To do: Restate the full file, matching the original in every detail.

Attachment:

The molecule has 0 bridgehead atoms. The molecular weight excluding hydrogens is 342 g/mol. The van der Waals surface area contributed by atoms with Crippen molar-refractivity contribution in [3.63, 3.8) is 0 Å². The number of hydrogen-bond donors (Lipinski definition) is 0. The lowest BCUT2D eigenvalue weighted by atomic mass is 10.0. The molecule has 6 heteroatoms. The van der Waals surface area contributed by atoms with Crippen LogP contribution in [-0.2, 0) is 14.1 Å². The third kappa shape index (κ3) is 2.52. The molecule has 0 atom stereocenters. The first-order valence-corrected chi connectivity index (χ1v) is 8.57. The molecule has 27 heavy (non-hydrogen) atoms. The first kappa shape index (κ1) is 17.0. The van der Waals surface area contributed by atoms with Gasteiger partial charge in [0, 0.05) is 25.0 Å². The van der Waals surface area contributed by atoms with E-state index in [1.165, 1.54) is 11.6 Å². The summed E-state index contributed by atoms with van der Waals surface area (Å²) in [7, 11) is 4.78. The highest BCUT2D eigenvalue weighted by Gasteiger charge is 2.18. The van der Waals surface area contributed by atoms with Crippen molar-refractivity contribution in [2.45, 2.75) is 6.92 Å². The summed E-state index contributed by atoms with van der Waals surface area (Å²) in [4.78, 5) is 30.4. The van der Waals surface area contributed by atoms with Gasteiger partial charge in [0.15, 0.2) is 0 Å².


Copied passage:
The molecule has 0 bridgehead atoms. The molecular weight excluding hydrogens is 342 g/mol. The van der Waals surface area contributed by atoms with Crippen molar-refractivity contribution in [3.63, 3.8) is 0 Å². The number of hydrogen-bond donors (Lipinski definition) is 0. The lowest BCUT2D eigenvalue weighted by atomic mass is 10.0. The molecule has 6 heteroatoms. The van der Waals surface area contributed by atoms with Crippen LogP contribution in [-0.2, 0) is 14.1 Å². The third kappa shape index (κ3) is 2.52. The molecule has 0 atom stereocenters. The first-order valence-corrected chi connectivity index (χ1v) is 8.57. The molecule has 27 heavy (non-hydrogen) atoms. The first kappa shape index (κ1) is 17.0. The van der Waals surface area contributed by atoms with Gasteiger partial charge in [0, 0.05) is 25.0 Å². The van der Waals surface area contributed by atoms with E-state index in [1.165, 1.54) is 11.6 Å². The summed E-state index contributed by atoms with van der Waals surface area (Å²) in [7, 11) is 4.78. The highest BCUT2D eigenvalue weighted by Gasteiger charge is 2.18. The van der Waals surface area contributed by atoms with Crippen molar-refractivity contribution in [2.45, 2.75) is 6.92 Å². The summed E-state index contributed by atoms with van der Waals surface area (Å²) in [4.78, 5) is 30.4. The van der Waals surface area contributed by atoms with Gasteiger partial charge in [0.15, 0.2) is 0 Å².